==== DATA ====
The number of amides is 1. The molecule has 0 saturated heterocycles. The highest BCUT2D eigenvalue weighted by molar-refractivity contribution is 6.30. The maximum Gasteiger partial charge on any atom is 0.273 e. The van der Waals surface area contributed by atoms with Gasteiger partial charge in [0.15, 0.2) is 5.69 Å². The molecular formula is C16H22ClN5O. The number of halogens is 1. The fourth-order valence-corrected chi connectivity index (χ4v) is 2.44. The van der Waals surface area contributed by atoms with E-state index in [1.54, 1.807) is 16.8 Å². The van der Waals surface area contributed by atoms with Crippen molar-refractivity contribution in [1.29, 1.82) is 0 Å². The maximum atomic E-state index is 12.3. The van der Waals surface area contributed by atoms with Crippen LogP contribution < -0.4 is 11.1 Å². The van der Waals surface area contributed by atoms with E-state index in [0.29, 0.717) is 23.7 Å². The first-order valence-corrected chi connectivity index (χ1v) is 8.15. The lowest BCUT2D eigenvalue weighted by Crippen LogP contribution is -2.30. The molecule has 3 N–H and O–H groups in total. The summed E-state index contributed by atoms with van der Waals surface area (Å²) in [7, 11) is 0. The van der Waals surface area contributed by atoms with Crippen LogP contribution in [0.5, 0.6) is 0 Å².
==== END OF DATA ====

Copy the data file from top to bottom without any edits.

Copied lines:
The number of amides is 1. The molecule has 0 saturated heterocycles. The highest BCUT2D eigenvalue weighted by molar-refractivity contribution is 6.30. The maximum Gasteiger partial charge on any atom is 0.273 e. The van der Waals surface area contributed by atoms with Gasteiger partial charge in [0.15, 0.2) is 5.69 Å². The molecular formula is C16H22ClN5O. The number of halogens is 1. The fourth-order valence-corrected chi connectivity index (χ4v) is 2.44. The van der Waals surface area contributed by atoms with E-state index in [1.54, 1.807) is 16.8 Å². The van der Waals surface area contributed by atoms with Crippen molar-refractivity contribution in [1.29, 1.82) is 0 Å². The maximum atomic E-state index is 12.3. The van der Waals surface area contributed by atoms with Crippen LogP contribution < -0.4 is 11.1 Å². The van der Waals surface area contributed by atoms with E-state index in [0.29, 0.717) is 23.7 Å². The first-order valence-corrected chi connectivity index (χ1v) is 8.15. The lowest BCUT2D eigenvalue weighted by Crippen LogP contribution is -2.30. The molecule has 3 N–H and O–H groups in total. The summed E-state index contributed by atoms with van der Waals surface area (Å²) in [7, 11) is 0. The van der Waals surface area contributed by atoms with Crippen LogP contribution in [0.5, 0.6) is 0 Å².